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Divorce law blog

Is my Get accepted as a valid divorce in the UK?

16/01/2015   By:

In the UK, a divorce can only be obtained in the court so if you obtain your get in the UK Beth Din it will not be recognised as effective to dissolve your marriage here.

Conversely, a get that is given overseas will be recognised as a valid divorce in the UK provided that it is effective under the law of the country in which it was obtained and at the date the proceedings were started either you or your spouse were:-

  • “habitually resident” in that country;
  • “domiciled” in that country, or;
  • A national of that country.

It does not matter if one of you is living overseas but if it is to be recognised in the UK it is vital that the entire proceedings relating to the get are carried out in the same, overseas country as a single set of proceedings. So for example, if a get was written in London and delivered in another country, even if the get is recognised in the other country, it would not be recognised here. In those circumstances you would still need to go through the court in the UK to obtain a divorce if you want to remarry here or make a financial claim.

What can I do if my husband refuses to give me a get?
Under Jewish law, unless she has a get, a wife is regarded as a “chained woman” (“agunah”) and is deemed to remain “married”. This means that she is unable to remarry. If she lives with another man, she and her partner are guilty of adultery as a matter of Jewish law and any children the wife and her partner may have together would be regarded as illegitimate (“mamzerin”). So, for a Jewish woman, the potential consequences of failing to obtain a get can be cataclysmic.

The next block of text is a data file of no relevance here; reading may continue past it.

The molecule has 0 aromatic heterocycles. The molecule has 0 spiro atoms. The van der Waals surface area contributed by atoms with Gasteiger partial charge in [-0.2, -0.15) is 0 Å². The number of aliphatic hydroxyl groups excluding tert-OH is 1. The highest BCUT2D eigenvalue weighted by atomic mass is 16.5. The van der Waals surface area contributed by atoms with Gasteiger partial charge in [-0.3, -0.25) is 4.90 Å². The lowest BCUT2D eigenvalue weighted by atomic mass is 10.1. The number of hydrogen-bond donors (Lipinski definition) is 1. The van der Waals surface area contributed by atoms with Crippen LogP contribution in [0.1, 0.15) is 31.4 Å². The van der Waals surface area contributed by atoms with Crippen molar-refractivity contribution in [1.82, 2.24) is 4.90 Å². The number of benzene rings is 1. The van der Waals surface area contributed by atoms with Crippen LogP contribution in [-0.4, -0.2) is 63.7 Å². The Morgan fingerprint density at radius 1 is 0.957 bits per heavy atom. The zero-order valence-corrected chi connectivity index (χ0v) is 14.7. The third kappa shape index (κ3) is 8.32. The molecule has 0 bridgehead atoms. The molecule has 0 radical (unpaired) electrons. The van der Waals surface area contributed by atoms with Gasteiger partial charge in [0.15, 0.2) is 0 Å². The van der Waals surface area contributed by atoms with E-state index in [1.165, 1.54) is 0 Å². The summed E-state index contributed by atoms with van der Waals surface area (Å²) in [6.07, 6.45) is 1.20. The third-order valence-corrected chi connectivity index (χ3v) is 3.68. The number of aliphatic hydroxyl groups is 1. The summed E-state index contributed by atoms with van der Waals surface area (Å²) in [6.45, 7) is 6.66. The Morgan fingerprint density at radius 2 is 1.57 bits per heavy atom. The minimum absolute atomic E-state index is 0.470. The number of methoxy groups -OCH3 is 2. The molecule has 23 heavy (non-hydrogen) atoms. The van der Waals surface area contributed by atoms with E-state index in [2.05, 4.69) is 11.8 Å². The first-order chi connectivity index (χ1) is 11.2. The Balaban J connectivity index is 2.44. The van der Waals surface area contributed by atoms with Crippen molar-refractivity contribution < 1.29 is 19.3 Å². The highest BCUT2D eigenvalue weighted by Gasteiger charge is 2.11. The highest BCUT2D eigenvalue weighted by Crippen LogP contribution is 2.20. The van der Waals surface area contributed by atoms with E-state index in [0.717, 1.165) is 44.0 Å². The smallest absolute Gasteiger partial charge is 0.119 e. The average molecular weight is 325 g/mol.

If your husband has promised to give you a get and is now refusing to do so you may be able to delay any court-based divorce proceedings until a get is given. The court has the power to postpone the making of a final decree of divorce (“decree absolute”) until your get is handed over so if your husband is keen to remarry in England this could incentivise him to hand over the get. However, you must act quickly and you will need to bear in mind that if the court has made financial orders in your favour, you will not be able to enforce certain of those orders until there is a decree absolute.

This is a highly sensitive area which has the potential to cause real problems at a time which is likely already to be emotionally difficult for those involved, but with the right advice and guidance the potential problems can be overcome.


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